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The Japan Statin Treatment Against Recurrent Stroke (J-STARS): A Multicenter, Randomized, Open-label, Parallel-group Study.

Hosomi N, Nagai Y, Kohriyama T, Ohtsuki T, Aoki S, Nezu T, Maruyama H, Sunami N, Yokota C, Kitagawa K, Terayama Y, Takagi M, Ibayashi S, Nakamura M, Origasa H, Fukushima M, Mori E, Minematsu K, Uchiyama S, Shinohara Y, Yamaguchi T, Matsumoto M, J-STARS collaborato - EBioMedicine (2015)

Bottom Line: No significant intergroup difference was found for the onset of other stroke subtypes, and for the occurrence of adverse events.This study was initially supported by a grant from the Ministry of Health, Labour and Welfare, Japan.After the governmental support expired, it was conducted in collaboration between Hiroshima University and the Foundation for Biomedical Research and Innovation.

View Article: PubMed Central - PubMed

Affiliation: Department of Clinical Neuroscience and Therapeutics, Hiroshima University Graduate School of Biomedical and Health Sciences, Hiroshima, Japan.

ABSTRACT

Background: Although statin therapy is beneficial for the prevention of initial stroke, the benefit for recurrent stroke and its subtypes remains to be determined in Asian, in whom stroke profiles are different from Caucasian. This study examined whether treatment with low-dose pravastatin prevents stroke recurrence in ischemic stroke patients.

Methods: This is a multicenter, randomized, open-label, blinded-endpoint, parallel-group study of patients who experienced non-cardioembolic ischemic stroke. All patients had a total cholesterol level between 4.65 and 6.21 mmol/L at enrollment, without the use of statins. The pravastatin group patients received 10 mg of pravastatin/day; the control group patients received no statins. The primary endpoint was the occurrence of stroke and transient ischemic attack (TIA), with the onset of each stroke subtype set to be one of the secondary endpoints.

Finding: Although 3000 patients were targeted, 1578 patients (491 female, age 66.2 years) were recruited and randomly assigned to pravastatin group or control group. During the follow-up of 4.9 ± 1.4 years, although total stroke and TIA similarly occurred in both groups (2.56 vs. 2.65%/year), onset of atherothrombotic infarction was less frequent in pravastatin group (0.21 vs. 0.64%/year, p = 0.0047, adjusted hazard ratio 0.33 [95%CI 0.15 to 0.74]). No significant intergroup difference was found for the onset of other stroke subtypes, and for the occurrence of adverse events.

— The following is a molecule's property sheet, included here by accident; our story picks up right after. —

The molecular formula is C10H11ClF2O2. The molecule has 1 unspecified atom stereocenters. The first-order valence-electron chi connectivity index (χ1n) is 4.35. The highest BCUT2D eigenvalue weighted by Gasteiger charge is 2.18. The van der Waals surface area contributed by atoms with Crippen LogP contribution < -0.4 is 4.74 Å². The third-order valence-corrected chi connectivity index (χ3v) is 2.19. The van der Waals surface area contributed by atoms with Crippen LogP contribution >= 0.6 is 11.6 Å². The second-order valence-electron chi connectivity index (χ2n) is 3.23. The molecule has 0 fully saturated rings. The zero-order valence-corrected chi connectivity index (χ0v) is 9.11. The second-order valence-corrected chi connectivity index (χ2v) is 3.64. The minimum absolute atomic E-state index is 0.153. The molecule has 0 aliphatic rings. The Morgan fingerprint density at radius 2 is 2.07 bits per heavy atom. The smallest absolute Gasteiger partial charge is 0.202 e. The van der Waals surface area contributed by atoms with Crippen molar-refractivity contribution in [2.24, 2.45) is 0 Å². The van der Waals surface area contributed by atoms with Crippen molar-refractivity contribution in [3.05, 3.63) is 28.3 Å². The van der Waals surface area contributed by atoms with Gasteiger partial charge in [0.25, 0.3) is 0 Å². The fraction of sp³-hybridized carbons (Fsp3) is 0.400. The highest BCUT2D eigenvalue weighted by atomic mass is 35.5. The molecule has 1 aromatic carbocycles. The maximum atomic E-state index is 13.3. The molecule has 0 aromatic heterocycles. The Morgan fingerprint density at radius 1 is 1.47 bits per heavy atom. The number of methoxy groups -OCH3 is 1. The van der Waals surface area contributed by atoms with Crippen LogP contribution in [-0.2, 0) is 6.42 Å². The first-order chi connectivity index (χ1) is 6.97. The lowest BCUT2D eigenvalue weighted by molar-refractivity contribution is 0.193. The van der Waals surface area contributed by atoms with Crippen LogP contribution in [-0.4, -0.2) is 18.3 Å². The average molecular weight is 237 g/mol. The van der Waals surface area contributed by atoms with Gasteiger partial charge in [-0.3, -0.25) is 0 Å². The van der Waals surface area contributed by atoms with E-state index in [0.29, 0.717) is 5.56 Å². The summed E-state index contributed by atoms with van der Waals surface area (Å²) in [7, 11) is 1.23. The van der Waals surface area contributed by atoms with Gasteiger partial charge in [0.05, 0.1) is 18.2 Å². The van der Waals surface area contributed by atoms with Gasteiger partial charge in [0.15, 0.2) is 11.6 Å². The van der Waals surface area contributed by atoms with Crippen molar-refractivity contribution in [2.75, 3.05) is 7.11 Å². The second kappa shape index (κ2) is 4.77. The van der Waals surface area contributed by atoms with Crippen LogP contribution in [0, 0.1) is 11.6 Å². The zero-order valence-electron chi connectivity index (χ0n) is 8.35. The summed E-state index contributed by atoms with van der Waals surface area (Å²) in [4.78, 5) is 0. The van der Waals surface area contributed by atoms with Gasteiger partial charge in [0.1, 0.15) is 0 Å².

Interpretation: Although whether low-dose pravastatin prevents recurrence of total stroke or TIA still needs to be examined in Asian, this study has generated a hypothesis that it may reduce occurrence of stroke due to larger artery atherosclerosis.

Funding: This study was initially supported by a grant from the Ministry of Health, Labour and Welfare, Japan. After the governmental support expired, it was conducted in collaboration between Hiroshima University and the Foundation for Biomedical Research and Innovation.

No MeSH data available.


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f0005: Trial profile.

Mentions: The 1589 patients were randomly allocated to the pravastatin or control group (Fig. 1). However, due to ineligibility found after randomization or overlapped registration, 4 patients in the pravastatin group and 7 patients in the control group were excluded, resulting in 1578 patients (793 in pravastatin group, 785 in control group) for intention-to-treat analysis. Also, in the pravastatin group, 13 patients (1.6%) did not take pravastatin and 11 patients (1.4%) had no evaluation of primary endpoint. In the control group, 7 patients (0.9%) had no evaluation of primary endpoint. Also, 143 patients (18.0%) in pravastatin group took less than 1/4 of prescribed drug, and 104 patients (13.2%) in control group received certain kinds of statins during the follow-up (Supplementary Table S1). Final follow-up rates were 79.3% in the pravastatin group and 80.4% in the control group.